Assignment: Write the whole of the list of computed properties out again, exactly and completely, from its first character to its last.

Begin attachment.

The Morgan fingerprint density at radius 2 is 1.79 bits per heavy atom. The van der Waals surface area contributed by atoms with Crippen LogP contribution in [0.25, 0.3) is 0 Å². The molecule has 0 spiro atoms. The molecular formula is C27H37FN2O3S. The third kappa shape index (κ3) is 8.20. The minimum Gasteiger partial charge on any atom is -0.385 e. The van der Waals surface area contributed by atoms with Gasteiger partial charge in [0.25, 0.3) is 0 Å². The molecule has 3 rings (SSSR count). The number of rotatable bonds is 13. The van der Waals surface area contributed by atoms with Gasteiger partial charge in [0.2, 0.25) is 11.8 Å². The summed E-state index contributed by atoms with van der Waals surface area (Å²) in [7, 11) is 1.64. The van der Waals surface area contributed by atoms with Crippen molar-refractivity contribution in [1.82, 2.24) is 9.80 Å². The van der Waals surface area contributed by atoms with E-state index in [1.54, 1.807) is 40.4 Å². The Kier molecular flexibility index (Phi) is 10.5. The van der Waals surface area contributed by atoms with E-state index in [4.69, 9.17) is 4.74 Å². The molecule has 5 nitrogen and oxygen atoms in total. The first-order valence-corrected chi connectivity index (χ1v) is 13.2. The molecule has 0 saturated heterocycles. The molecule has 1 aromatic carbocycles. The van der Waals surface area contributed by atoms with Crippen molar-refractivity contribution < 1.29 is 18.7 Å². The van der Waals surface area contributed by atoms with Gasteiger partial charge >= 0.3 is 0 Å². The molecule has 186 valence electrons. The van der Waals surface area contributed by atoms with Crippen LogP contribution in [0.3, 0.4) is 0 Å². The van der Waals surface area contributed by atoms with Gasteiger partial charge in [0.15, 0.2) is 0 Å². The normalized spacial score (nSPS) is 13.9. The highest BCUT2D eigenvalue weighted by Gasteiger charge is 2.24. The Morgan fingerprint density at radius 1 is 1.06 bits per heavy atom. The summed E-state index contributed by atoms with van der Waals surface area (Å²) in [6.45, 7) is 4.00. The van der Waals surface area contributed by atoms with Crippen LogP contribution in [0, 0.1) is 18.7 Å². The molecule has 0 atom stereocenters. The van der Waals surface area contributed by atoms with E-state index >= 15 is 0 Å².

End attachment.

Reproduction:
The Morgan fingerprint density at radius 2 is 1.79 bits per heavy atom. The van der Waals surface area contributed by atoms with Crippen LogP contribution in [0.25, 0.3) is 0 Å². The molecule has 0 spiro atoms. The molecular formula is C27H37FN2O3S. The third kappa shape index (κ3) is 8.20. The minimum Gasteiger partial charge on any atom is -0.385 e. The van der Waals surface area contributed by atoms with Gasteiger partial charge in [0.25, 0.3) is 0 Å². The molecule has 3 rings (SSSR count). The number of rotatable bonds is 13. The van der Waals surface area contributed by atoms with Gasteiger partial charge in [0.2, 0.25) is 11.8 Å². The summed E-state index contributed by atoms with van der Waals surface area (Å²) in [7, 11) is 1.64. The van der Waals surface area contributed by atoms with Crippen molar-refractivity contribution in [1.82, 2.24) is 9.80 Å². The van der Waals surface area contributed by atoms with E-state index in [1.54, 1.807) is 40.4 Å². The Kier molecular flexibility index (Phi) is 10.5. The van der Waals surface area contributed by atoms with E-state index in [4.69, 9.17) is 4.74 Å². The molecule has 5 nitrogen and oxygen atoms in total. The first-order valence-corrected chi connectivity index (χ1v) is 13.2. The molecule has 0 saturated heterocycles. The molecule has 1 aromatic carbocycles. The van der Waals surface area contributed by atoms with Crippen molar-refractivity contribution < 1.29 is 18.7 Å². The van der Waals surface area contributed by atoms with Gasteiger partial charge >= 0.3 is 0 Å². The molecule has 186 valence electrons. The van der Waals surface area contributed by atoms with Crippen LogP contribution in [0.3, 0.4) is 0 Å². The van der Waals surface area contributed by atoms with Gasteiger partial charge in [0.15, 0.2) is 0 Å². The normalized spacial score (nSPS) is 13.9. The highest BCUT2D eigenvalue weighted by Gasteiger charge is 2.24. The Morgan fingerprint density at radius 1 is 1.06 bits per heavy atom. The summed E-state index contributed by atoms with van der Waals surface area (Å²) in [6.45, 7) is 4.00. The van der Waals surface area contributed by atoms with Crippen LogP contribution in [0, 0.1) is 18.7 Å². The molecule has 0 atom stereocenters. The van der Waals surface area contributed by atoms with E-state index >= 15 is 0 Å².